I have written hereabouts before on why cultural boycotts are stupid, and that still applies (the idea that the refusal of pop musicians and sportsmen to play in South Africa somehow broke the apartheid régime is a fairytale). Iain Banks himself realizes too that it is a stupid (and actually vicious) idea: his plaintive “what else can we do?” doesn’t even pretend to be a justification; it is merely the Politician’s Logic of “Something must be done; this is something; therefore, we must do it.”
Banks himself calls a boycott “a form of collective punishment”, which Steve takes seriously. Clarifying himself in the comments, he says that a boycott is “an act of collective punishment. I assume we can all agree that collective punishment is vicious?”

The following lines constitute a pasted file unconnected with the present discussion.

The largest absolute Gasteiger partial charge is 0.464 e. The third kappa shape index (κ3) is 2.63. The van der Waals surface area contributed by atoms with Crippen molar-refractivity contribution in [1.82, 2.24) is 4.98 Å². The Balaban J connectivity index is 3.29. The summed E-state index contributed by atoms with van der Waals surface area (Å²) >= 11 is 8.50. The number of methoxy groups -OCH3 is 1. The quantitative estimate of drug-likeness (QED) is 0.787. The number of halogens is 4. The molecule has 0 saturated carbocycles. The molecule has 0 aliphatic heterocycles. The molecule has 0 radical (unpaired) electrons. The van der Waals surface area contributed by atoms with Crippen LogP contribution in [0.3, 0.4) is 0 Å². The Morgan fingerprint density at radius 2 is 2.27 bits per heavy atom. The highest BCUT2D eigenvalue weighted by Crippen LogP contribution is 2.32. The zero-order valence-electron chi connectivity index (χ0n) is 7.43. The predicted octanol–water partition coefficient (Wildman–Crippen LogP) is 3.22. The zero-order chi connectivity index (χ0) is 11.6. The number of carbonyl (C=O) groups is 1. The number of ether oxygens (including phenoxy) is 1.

I disagree with both of Steve’s points: a boycott is not a form of collective punishment, nor is it stupid. He’s right to say that the cultural and sporting boycott of South Africa didn’t end Apartheid, which nobody has ever claimed anyway, but wrong to think it didn’t matter. This boycott was a necessary tool to put pressure on the South Africa, but only one part of a much larger boycott and disinvestment campaign against the Apartheid regime in South Africa, just like the academic boycott of Israel‘s apartheid regime. What happened in the case of South Africa was a series of campaigns, that costs years and decades to get going, which slowly isolated the regime from the outside world, aimed at making Apartheid economically unsustainably. It involved getting western companies to stop investing in South Africa, getting western governments to stop selling arms to them, getting ordinary people to no longer go on holidays there, etc. The cultural boycott was one part of this broader campaign and was important, especially in the eighties, as South Africa did put forward a last ditch effort to rehabilitate its image — remember Sun City?